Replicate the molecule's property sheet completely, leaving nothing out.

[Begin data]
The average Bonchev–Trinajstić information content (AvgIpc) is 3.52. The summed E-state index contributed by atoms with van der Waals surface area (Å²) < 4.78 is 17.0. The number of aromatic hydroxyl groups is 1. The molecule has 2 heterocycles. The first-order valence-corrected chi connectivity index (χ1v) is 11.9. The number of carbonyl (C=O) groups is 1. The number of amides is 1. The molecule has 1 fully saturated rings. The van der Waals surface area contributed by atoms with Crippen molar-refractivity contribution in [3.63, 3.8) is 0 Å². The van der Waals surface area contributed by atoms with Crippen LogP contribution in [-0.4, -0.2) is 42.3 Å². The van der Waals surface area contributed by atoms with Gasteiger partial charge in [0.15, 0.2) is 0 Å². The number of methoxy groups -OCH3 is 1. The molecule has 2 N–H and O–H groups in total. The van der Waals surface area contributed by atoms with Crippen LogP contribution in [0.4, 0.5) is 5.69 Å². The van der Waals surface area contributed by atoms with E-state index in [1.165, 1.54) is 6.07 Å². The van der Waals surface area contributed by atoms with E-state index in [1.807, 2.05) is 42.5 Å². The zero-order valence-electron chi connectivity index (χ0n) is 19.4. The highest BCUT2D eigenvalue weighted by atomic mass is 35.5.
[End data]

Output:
The average Bonchev–Trinajstić information content (AvgIpc) is 3.52. The summed E-state index contributed by atoms with van der Waals surface area (Å²) < 4.78 is 17.0. The number of aromatic hydroxyl groups is 1. The molecule has 2 heterocycles. The first-order valence-corrected chi connectivity index (χ1v) is 11.9. The number of carbonyl (C=O) groups is 1. The number of amides is 1. The molecule has 1 fully saturated rings. The van der Waals surface area contributed by atoms with Crippen molar-refractivity contribution in [3.63, 3.8) is 0 Å². The van der Waals surface area contributed by atoms with Crippen LogP contribution in [-0.4, -0.2) is 42.3 Å². The van der Waals surface area contributed by atoms with Gasteiger partial charge in [0.15, 0.2) is 0 Å². The number of methoxy groups -OCH3 is 1. The molecule has 2 N–H and O–H groups in total. The van der Waals surface area contributed by atoms with Crippen LogP contribution in [0.4, 0.5) is 5.69 Å². The van der Waals surface area contributed by atoms with E-state index in [1.165, 1.54) is 6.07 Å². The van der Waals surface area contributed by atoms with E-state index in [1.807, 2.05) is 42.5 Å². The zero-order valence-electron chi connectivity index (χ0n) is 19.4. The highest BCUT2D eigenvalue weighted by atomic mass is 35.5.